Monday, 14 September 2015

International advances in tissue engineered cartilage: a BBSRC-funded research visit to Columbia University, New York City, USA

Writen by Dr James Henstock

Dr James Hestock
My BBSRC-funded postdoctoral research project in ISTM has allowed me huge scope to pursue my interest in the role of mechanical stimuli in tissue regeneration and to investigate how physical activity is instrumental in maintaining bone and joint health.

A major focus of my research is to grow replacement bone and cartilage in the lab which can be transplanted back into patients as functional tissue – a process that may be set to revolutionise the treatment of osteoarthritis over the next decade. In this research, healthy cells are taken from a patient as a biopsy and cultured in a biomaterial hydrogel in the lab before being returned as viable ‘tissue engineered’ cartilage to the surgeon for repairing the degenerated joint.

This process is a complex biological and engineering challenge, and has been shown to be strongly influenced by the effects of mechanical stimulation on the cultured cells. If the tissue grown in the lab senses exercise the cells react by forming an enhanced biological structure (a complex mix of proteins and polysaccharides) that gives cartilage its strength and natural resilience. A leading expert in this field is Professor Clark T. Hung at Columbia University in New York, and I was eager to talk to Clark and learn some of his techniques for engineering lab-grown cartilage. 

Clark T. Hung’s Cellular Engineering Laboratory group at Columbia University, New York City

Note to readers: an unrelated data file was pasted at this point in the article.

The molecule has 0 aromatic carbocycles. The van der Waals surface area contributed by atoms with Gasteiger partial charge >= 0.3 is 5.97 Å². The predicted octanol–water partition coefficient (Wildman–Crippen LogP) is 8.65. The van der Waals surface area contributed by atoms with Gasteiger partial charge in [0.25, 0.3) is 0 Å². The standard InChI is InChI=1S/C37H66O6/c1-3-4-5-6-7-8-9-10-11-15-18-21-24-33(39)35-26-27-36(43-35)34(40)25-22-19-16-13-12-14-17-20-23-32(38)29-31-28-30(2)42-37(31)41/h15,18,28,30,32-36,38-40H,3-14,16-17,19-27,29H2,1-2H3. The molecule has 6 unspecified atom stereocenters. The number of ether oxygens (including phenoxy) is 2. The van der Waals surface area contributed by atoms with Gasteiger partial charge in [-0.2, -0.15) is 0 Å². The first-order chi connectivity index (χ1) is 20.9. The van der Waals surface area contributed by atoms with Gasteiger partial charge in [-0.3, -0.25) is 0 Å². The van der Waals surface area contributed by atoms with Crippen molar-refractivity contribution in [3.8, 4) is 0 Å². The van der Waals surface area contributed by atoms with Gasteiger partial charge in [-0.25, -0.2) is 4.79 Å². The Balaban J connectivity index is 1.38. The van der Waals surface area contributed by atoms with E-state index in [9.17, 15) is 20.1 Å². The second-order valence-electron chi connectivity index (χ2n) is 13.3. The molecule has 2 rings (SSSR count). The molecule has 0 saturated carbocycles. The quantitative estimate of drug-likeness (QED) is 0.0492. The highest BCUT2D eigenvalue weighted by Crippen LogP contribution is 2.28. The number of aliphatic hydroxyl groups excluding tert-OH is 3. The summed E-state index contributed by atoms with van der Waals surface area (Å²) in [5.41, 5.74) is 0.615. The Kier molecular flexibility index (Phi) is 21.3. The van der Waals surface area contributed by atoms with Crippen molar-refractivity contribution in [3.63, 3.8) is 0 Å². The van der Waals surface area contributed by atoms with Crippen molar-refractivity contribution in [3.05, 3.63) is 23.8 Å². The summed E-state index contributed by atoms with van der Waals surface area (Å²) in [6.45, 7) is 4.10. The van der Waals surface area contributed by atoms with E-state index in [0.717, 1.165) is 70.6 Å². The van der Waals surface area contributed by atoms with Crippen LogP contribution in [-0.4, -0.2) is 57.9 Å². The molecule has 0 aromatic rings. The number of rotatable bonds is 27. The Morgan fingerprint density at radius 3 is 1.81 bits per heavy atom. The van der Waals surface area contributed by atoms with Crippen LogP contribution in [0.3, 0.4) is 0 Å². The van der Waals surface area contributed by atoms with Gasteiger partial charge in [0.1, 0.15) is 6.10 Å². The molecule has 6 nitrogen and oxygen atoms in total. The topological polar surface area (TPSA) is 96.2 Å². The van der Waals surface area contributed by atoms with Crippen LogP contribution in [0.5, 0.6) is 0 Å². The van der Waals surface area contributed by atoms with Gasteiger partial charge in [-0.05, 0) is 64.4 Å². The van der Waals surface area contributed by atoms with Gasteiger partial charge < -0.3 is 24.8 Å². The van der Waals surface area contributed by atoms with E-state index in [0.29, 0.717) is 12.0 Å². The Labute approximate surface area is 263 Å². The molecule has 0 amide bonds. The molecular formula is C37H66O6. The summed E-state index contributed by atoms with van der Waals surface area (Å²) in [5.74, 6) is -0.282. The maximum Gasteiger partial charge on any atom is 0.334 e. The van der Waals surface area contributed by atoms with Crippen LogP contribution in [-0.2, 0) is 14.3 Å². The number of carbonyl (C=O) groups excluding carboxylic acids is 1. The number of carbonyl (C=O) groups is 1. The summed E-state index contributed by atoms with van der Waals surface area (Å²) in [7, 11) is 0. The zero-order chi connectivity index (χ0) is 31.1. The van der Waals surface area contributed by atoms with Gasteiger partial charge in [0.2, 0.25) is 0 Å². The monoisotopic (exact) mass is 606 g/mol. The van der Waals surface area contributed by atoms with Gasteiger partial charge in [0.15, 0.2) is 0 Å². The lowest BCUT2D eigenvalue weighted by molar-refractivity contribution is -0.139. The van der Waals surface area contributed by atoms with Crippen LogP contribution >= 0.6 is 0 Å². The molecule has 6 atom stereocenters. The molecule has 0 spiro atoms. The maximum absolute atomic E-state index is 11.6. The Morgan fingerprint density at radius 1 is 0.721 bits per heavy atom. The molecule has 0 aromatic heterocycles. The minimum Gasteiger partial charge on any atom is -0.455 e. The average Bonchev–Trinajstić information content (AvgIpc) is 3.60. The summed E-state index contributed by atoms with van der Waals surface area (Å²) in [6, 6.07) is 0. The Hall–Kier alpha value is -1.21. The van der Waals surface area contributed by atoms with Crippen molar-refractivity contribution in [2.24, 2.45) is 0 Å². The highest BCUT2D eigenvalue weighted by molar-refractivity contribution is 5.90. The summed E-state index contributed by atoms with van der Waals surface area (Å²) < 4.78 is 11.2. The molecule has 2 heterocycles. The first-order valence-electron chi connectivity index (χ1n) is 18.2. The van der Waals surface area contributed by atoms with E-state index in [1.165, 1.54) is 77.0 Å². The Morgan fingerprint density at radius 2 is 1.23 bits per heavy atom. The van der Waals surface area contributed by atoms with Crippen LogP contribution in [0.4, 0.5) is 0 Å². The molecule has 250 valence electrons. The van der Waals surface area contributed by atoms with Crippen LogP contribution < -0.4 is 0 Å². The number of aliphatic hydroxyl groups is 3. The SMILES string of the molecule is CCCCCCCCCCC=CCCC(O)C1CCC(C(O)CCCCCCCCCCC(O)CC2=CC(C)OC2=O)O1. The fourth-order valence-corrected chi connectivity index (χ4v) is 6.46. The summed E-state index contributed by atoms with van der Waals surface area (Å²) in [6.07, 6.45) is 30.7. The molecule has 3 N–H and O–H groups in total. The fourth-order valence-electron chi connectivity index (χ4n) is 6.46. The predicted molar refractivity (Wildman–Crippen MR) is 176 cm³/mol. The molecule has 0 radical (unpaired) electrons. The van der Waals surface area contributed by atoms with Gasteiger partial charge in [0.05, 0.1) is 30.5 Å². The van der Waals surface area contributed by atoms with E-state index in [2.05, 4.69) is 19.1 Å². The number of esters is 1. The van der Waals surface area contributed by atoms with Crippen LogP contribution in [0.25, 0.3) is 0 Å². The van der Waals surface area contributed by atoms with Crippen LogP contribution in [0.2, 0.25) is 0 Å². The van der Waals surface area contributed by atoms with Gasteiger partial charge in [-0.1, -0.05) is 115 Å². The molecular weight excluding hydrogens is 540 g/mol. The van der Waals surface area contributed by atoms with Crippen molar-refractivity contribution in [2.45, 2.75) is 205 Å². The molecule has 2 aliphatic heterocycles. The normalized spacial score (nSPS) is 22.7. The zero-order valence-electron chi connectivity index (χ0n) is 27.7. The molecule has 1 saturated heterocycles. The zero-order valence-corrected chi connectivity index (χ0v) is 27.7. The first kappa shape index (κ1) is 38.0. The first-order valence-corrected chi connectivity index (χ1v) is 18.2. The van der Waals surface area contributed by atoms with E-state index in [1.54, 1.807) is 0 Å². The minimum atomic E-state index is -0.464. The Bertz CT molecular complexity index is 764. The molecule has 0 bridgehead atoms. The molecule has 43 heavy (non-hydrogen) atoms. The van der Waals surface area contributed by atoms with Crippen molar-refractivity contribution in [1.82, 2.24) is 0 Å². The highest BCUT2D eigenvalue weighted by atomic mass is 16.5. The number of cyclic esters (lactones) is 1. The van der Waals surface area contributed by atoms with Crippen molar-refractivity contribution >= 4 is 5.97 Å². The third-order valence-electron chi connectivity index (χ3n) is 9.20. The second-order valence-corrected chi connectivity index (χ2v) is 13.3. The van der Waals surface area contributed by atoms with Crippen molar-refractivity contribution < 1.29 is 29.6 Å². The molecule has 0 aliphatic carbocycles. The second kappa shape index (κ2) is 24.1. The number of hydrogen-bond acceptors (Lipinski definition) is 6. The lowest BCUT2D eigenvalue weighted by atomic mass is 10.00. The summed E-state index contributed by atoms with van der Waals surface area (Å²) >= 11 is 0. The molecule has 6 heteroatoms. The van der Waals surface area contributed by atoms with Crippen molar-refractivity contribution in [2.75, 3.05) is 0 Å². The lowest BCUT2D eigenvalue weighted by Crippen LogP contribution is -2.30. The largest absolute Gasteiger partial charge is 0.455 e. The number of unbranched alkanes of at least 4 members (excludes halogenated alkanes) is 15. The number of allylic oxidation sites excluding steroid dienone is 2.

BBSRC-funded researchers are eligible to apply for small travel awards that allow for short periods of research or study overseas (the International Scientific Interchange Scheme), and so I successfully applied for funding to visit Columbia University in Manhattan. During the three months I studied in Clark’s lab I learned a number of new techniques for generating and analysing lab-grown cartilage - skills which I have transferred back to the UK and used to conduct novel research combining the expertise and technology from both institutions.

My experience of working at Columbia University was incredible, and in addition to study and research I was able to explore New York and experience living in this amazing city. Following my initial visit, I fully intend to apply for a larger independent research grant to pursue a transatlantic programme of joint research.

Alma Mater and the Butler Library, Columbia University campus

International collaboration is now a fundamental principle in research, with academics participating in a global arena for sharing experience and generating novel ideas. I am extremely grateful to the BBSRC for funding this visit, and for their continuing support of postdoctoral researchers in developing transferrable skills and sustained career development. BBSRC also have a Bioscience Skills and Careers Strategy Panel which has a LinkedIn group that I’d recommend all BBSRC-funded postdocs to actively participate in. As postdoctoral progression becomes ever more competitive, knowing about travel, funding and training opportunities is hugely important in maximising career potential.

I would also like to thank Professor Alicia El Haj, my supervisor at Keele for supporting me in this research visit, and Clark’s research team at Columbia for including me in their lab group. Please feel free to contact me by email, and also visit the lab group webpages for more interesting articles about our research.

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